The sharing economy and “inclusive capitalism”

Posted in Culture of Lickspittle at 2:41 pm by George Smith

Many, many people fully understand the sharing economy is a racket, one in which tech industry start-ups depend upon the desperation of labor in an economy that’s stagnant.

Searching for any income, even miniscule amounts of compensation, millions take whatever can be had in service piece work jobs administered by owners who operate networks that makes work-for-hire available through apps.

Everyone is a free-lancer, all are pitted against all.

If you’ve been paying attention you’ve read the intelligence-insulting swill passed off as innovation. There’s the woman who was damaged by the Great Recession, now sub-letting her apartment out for a week or few days a month while she crashes for free on the couch of parents or friends. You’ve heard of a student, perhaps many others, renting a double bedroom apartment they can’t afford so they can sub-let half of it to someone else at a higher rental, generally either breaking the law or the terms of their lease (it would break mine), so they can make money in the sharing economy.

Critical thinkers now have plenty of examples of how the new shyster-ism works.

And you can see it in weekly stories on the sharing economy.

Most recently, very well summed up by a newspaper journalist giving a talk at a TEDx conference in Baltimore, an irony very rich indeed, the TED brand known primarily for its tech industry cheer-leading sessions called “talks.”

“The sharing economy is ‘predicated on the idea that there’s always going to be a huge pool of people who are willing to work desperate hours for no pay and no benefits,’ ” Baltimore City Paper journalist Edward Ericson told a crowd at TedxBaltimore 2015, here.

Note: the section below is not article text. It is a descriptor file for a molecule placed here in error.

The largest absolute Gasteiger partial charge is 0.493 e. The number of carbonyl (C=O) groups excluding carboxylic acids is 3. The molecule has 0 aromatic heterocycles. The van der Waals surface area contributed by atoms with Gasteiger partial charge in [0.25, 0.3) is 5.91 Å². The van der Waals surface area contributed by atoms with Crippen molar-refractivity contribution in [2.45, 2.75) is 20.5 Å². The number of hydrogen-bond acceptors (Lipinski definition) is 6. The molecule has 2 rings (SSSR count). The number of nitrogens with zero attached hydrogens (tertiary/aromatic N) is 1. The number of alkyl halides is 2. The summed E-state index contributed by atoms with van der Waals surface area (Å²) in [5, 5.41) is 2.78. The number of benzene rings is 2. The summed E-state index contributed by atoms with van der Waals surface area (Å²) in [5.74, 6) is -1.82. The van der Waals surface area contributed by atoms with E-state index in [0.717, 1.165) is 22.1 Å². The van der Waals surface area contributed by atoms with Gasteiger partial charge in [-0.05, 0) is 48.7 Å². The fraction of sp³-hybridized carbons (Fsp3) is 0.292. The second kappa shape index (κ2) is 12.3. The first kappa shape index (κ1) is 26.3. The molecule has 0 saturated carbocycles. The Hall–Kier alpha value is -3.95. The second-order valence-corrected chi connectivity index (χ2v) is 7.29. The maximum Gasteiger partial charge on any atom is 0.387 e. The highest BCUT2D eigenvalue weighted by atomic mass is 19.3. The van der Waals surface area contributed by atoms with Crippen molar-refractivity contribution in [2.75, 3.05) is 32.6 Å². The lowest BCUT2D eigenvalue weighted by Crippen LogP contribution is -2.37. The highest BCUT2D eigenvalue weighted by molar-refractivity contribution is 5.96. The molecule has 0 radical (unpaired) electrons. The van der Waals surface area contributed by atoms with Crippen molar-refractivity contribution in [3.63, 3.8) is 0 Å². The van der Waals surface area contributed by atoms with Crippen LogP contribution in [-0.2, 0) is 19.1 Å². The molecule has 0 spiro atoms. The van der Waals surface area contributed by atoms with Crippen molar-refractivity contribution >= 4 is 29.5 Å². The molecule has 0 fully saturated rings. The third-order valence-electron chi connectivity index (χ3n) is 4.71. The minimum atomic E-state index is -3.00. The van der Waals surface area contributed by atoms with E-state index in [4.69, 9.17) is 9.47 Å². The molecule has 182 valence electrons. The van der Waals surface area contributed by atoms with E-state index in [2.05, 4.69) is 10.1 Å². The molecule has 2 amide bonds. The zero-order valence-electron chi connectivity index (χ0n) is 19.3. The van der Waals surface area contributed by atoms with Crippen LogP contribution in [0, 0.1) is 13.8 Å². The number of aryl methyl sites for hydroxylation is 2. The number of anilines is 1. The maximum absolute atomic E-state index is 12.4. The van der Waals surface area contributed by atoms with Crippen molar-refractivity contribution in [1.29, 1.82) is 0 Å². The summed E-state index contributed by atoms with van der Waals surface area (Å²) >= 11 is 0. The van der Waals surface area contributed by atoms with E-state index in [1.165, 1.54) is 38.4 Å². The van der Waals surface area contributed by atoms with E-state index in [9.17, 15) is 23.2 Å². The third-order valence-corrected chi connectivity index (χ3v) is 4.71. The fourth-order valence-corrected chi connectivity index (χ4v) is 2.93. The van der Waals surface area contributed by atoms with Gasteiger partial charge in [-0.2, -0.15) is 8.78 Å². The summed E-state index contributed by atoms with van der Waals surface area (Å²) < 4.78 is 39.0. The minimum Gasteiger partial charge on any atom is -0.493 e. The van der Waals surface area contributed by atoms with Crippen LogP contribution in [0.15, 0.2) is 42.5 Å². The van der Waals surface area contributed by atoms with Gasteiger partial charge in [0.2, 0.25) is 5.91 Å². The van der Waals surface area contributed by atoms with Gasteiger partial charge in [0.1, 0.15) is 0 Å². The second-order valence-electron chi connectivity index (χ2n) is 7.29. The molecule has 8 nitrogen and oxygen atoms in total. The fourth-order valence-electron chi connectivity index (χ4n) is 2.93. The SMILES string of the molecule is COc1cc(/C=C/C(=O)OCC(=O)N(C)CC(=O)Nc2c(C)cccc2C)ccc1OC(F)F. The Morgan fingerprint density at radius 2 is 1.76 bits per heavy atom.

Businesses of the sharing economy, notably Uber and Lyft, “have ‘nothing to do’ with making a living.”

The man put it more bluntly in a piece last year (one which I wish I’d read much earlier):

Here is the future: nobody gets any job security. Nobody gets a fair wage while they have a job. Nobody gets a retirement fund or even any guarantee they’ll be able to eat tomorrow. And almost everyone is doing everything they can just to get by—and paying some substantial portion of their earnings to a pimp or “platform” which controls the business they are in …

[Thirty years ago] I did not yet understand then that those having or wanting just a job—just a job with decent pay—would be disparaged as “takers.”

I did not realize that, in 30 years, skilled people would be working basically for free just on the off chance they’d strike it rich in Silicon Valley.

And that, within my lifetime, those who did win that lottery would do so mainly by “innovating” a way to make all their staffers work for no pay at all …

The same week, Robert Reich, narrator and star of the Inequality for All documentary, penned a column confirming the very bad, just more gently, as the “share the scraps” economy:

This is the logical culmination of a process that began 30 years ago, when corporations began turning over full-time jobs to temporary workers, independent contractors, freelancers and consultants.

It was a way to shift risks and uncertainties onto the workers — work that might entail more hours than planned for, or was more stressful than expected.